SAN FRANCISCO (AP) — In a win for consumers, the California Supreme Court ruled that interest rates on some personal loans may be so high that they are illegal under state law.
The court in its unanimous decision on Monday did not define exactly what interest rate would qualify as unconscionable and acknowledged that determining that figure could be daunting.
But Associate Justice Mariano-Florentino Cuellar said “courts have a responsibility to guard against consumer loan provisions with unduly oppressive terms.”
At issue in the case before the state Supreme Court were consumer loans of $2,500 and higher. California does not cap interest rates that lenders can charge on those loans.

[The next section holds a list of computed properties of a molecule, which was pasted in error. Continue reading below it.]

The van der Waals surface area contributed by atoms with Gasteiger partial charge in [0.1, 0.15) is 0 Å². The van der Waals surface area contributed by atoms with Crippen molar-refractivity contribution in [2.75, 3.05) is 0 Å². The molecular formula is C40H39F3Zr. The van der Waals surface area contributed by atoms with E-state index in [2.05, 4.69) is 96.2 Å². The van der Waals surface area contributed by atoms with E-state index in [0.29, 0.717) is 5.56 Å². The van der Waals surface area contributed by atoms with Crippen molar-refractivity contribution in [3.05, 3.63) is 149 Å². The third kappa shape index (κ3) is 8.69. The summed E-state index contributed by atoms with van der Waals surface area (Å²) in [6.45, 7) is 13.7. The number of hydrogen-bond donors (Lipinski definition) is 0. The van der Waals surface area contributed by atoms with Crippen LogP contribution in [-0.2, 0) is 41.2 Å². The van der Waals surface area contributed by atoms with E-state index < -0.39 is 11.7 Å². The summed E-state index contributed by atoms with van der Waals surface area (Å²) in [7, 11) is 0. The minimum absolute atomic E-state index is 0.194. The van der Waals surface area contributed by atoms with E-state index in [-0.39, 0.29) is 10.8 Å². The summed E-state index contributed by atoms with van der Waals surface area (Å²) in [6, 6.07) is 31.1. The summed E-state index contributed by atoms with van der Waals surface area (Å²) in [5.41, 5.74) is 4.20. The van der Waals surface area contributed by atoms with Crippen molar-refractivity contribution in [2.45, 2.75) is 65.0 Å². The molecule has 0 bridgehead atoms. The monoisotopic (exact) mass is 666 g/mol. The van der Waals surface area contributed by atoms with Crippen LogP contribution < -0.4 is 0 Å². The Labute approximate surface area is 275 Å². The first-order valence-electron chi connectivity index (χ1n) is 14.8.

Cuellar said the lack of a cap did not mean that courts must allow any interest rate.
The decision came in a class action lawsuit filed in U.S. court against lender CashCall on behalf of a group of borrowers who took out loans from the company of at least $2,500 at an interest rate of 90 percent or higher.
An email to an attorney for CashCall was not immediately returned. The lawsuit now returns to a U.S. appeals court for a decision.
The ruling could invite additional lawsuits by borrowers, according to the Los Angeles Times.
State-licensed lenders in California made more than 350,000 consumer loans with interest rates of 100 percent or higher last year, according to the newspaper.
Graciela Aponte-Diaz of the Center for Responsible Lending told the newspaper the court decision could also spur California lawmakers to pass some kind of rate cap.
The state limits interest on loans of up to $2,500 at 20 percent to 30 percent, but bills introduced over the last couple of years to cap higher-value loans have failed, the Times said.
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